Prince Albert Encourages Action on Global Warming; Reception Photos Available
December 1, 2009 | By Richard Lee | firstname.lastname@example.org
To order photos taken at the VIP reception, please go to:
Environmental concerns are alarmingly bigger today than when his great-grandfather spoke at the National Press Club on the same topic, Monaco's Prince Albert II said at a sold-out Nov. 30 Luncheon.
Prince Albert I spoke at the Club in October 1913.
“With Theodore Roosevelt, he was one of the first heads of state to understand the importance of conservation, of large areas and species,” Albert said. “He was known as the Scholar Prince. Albert I was curious about his times, and indefatigable traveler who helped spread Monaco’s name well beyond the shores of the Mediterranean, all the way to this continent. Albert I was a man of progress who continues to inspire my actions.”
Albert II, tall, balding, bespectacled and conservatively attired in a medium-gray suit, white shirt and red tie, made brief remarks and took a number of questions about his leading role as a concerned environmentalist.
To aid in this effort, he created, three years ago, the Prince Albert II of Monaco Foundation.
“It has a three-fold mission,” he said. “Fighting the effects of climate change, striving to promote biodiversity, and preserving water resouces. It is the great challenge of our time, the protection of our planet.”
He has investigated the impact of global warming with personal expeditions to the North and South Poles. Early this year, he took a month-long tour of Antarctica, “mainly to meet scientists who are working there. I was able to visit 26 different research stations all around Antarctica. I crossed paths with truly exceptional people, men and women. I had an incredible time.
“What is happening in these very fragile regions concerns the future of all of us,” he said “Global warming and rising sea levels, pollution threats, and threats to biodiversity, there more than elsewhere the planet’s woes are visible to the naked eye, perceptible on a human scale.”
His foundation supports “over 120 projects all over the world. Some of them are directly operational, while others aim to raise awareness among populations or aid scientific research.”
Partners include the U.N. Foundation, the Smithsonian Institution, the Aspen Institute, Conservation International, the Chicago Field Museum, the Clinton Global Initiative, and others.
“Our survival ultimately is at stake,” he said. “We will have to travel, consume, work and live in a different way. We will have to help the most fragile, the poorest countries, so that they too can advance by our side. While they have less responsibility than others for the perils threatening us, they are today their first victims.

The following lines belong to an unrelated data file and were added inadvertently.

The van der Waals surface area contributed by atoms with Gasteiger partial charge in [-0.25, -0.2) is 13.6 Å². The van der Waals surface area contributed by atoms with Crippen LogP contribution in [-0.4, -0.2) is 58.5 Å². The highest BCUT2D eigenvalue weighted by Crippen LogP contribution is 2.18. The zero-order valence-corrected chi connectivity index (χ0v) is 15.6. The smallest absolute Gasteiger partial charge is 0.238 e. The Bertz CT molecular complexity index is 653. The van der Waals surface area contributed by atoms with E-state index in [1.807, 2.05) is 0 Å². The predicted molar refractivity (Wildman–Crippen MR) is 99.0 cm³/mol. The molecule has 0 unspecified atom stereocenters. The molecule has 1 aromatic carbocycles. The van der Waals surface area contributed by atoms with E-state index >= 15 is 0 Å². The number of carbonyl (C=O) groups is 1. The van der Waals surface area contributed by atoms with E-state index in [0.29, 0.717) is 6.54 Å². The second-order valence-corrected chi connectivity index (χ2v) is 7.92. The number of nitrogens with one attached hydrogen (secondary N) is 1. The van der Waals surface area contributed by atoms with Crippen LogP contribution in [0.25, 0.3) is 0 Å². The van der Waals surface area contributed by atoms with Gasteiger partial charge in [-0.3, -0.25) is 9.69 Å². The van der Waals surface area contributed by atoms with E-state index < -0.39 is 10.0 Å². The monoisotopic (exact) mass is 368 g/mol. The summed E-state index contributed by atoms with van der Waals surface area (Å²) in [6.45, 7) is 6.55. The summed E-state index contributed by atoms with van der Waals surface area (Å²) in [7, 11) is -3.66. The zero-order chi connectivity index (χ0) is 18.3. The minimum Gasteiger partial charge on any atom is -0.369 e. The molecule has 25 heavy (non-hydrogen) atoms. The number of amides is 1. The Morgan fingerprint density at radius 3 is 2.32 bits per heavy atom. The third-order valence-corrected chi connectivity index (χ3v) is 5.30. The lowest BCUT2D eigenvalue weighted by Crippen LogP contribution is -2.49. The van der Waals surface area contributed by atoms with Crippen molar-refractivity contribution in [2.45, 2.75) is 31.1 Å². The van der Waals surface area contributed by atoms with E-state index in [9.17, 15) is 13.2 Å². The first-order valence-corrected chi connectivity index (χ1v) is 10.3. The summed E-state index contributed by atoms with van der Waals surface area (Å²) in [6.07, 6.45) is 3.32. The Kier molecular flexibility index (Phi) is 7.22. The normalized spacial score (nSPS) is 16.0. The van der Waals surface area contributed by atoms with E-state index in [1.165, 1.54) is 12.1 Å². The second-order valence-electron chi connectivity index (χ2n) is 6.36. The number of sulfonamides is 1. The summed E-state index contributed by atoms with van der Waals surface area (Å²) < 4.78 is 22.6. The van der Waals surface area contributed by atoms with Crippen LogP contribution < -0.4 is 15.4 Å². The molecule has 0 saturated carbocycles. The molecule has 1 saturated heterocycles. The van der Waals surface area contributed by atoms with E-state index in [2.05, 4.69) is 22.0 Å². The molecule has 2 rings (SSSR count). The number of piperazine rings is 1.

“All this requires greater solidarity towards those who are suffering today and toward those who will suffer tomorrow if we do nothing at all. Scientific data, I think, although it is now under review, for me is unquestionable. Challenging this data means agreeing to the sacrifice of future generations to our selfish conduct.
“It’s still not too late to take action,” he said. “We can still avert most worst-case scenarios.”
Albert will attend the Copenhagen Climate Change Summit in December, which he said is an “historic opportunity to bring together around a single objective all the countries in the world under the aegis of the United Nations.”
But he said he is realistic about what can be accomplished there.
“The road that is opening up to us is still long,” he said. After Copenhagen, we should be able to lay the groundwork for sincere international cooperation on an issue that concerns all the world’s peoples, regardless of their wealth, geographic location, lifestyles or culture. We will need everyone’s efforts.”
His great-grandfather did four Arctic expeditions. On one of them his crew took a “wonderful” photograph of the Lilliehook glacier on the island of Spitzbergen, halfway between Norway and the North Pole. “We were able to compare it photographically and visually, and since 1906, it has receded some 4 and ½ miles. So that’s one evidence that I saw.”
His father, Prince Ranier III, was also interested in the environment, and set up a sanctuary for marine animals in the Mediterranean “that has been a kind of model for other sanctuaries around the world,” he said.
Albert's mother, the late Princess Grace, was also an Academy Award-winning movie star in the 1950s, before she met and married Ranier. Which of her films is his favorite? “I would have to go with ‘Rear Window,’” he said. I mean, I like all of them. But ‘Rear Window,’ I think has a great story, and an incredible quality to it. The relationship in the movie between Jimmy Stewart and my mom was simply magical.”
Albert reigns over the second smallest country in the world, after the Vatican. Are there advantages in being small? “Yes, there are,” he said, smiling, and to audience laughter. “You try to fit in between the big guys and try to help bridge these gaps. And I’ve tried to on environmental issues. I’ve also tried to get the small countries in Europe together, and we had a meeting in Monaco a couple of years ago to get a little consensus on what smaller countries can do. We can be interesting test grounds to try out different innovative policies, in transportation, in recycling, in alternative energies.”